At Tuesday’s meeting, Tuckahoe Mayor Steve Ecklond offered the village’s congratulations and issued a proclamation to Cummings, a fifth-grader at William E. Cottle Elementary School who came to the United States from Trinidad and Tobago three years ago.
Cummings got her start cooking at a young age, when she started serving as her mother’s sous chef when she was just 4-years-old, chopping vegetables and helping out around the kitchen.
The 10-year-old said that she applied to the competition online before having to trek to Manhattan for follow-up meetings and interviews. She said she “may try again next year.”
Now in its second season, Chopped Junior showcases the talents of children that are challenged to make unique meals from mystery ingredient boxes over three rounds - appetizer, entree and dessert - within a limited time frame. The winner claims a $10,000 prize.
In the first round, Cummings turned her mystery box (paneer cheese, baby beets, masala chickpeas and camel hot dogs) into an appetizer of pan-fried camel hotdogs with paneer cheese and seasoned beet chips. Her spiced pan-seared filet mignon with watercress salad entree easily vaulted her into the final dessert round against Haley Mattes from Indiana.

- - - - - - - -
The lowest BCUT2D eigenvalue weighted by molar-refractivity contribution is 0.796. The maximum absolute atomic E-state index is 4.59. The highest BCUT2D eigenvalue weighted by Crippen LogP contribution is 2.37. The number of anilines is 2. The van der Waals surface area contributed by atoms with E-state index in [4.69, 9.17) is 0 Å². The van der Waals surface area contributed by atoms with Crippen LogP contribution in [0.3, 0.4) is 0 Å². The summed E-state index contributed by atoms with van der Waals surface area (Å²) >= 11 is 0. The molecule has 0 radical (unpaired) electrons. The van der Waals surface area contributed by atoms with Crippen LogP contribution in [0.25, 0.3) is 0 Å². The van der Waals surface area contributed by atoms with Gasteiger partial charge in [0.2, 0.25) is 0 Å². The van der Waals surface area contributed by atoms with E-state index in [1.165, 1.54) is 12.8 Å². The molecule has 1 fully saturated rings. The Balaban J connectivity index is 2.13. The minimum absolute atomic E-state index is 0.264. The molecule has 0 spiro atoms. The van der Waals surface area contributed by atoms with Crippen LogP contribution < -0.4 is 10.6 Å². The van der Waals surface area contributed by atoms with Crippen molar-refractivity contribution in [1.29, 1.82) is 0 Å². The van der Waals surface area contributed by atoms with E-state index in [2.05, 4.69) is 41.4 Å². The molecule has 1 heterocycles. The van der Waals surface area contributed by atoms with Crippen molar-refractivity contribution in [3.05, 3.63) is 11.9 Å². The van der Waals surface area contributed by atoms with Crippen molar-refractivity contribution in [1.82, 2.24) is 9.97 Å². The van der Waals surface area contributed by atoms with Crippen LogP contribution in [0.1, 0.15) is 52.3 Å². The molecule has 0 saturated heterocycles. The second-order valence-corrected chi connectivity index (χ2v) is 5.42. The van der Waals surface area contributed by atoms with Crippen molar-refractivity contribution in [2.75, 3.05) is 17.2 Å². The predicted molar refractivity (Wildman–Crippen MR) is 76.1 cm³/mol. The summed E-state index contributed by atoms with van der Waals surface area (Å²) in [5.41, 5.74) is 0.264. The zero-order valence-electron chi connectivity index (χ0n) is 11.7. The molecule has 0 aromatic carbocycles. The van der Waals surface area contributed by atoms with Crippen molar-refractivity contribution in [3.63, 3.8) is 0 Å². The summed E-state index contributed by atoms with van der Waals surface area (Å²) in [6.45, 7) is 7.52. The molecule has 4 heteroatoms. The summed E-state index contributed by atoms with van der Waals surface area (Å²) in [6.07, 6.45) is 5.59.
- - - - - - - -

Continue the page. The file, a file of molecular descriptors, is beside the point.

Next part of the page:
With a mystery box of edible cookie dough, pomegranates, blackberries and mint ice cream cones, Cummings crafted a wafer cookie with blackberry and pomegranate coulis using milk and heavy cream. Her opposition made cookie dough vanilla bean ice cream and chocolate cake to earn the top prize.
“The entire village and I are so proud of you,” he said. “Tuckahoe is a tiny little community in the broad scheme of the entire country, so I imagine when you said you’re from Tuckahoe, they started questioning what that is and where that is.
“You’re a star. You’ve put us on the map, so thank you for that.”
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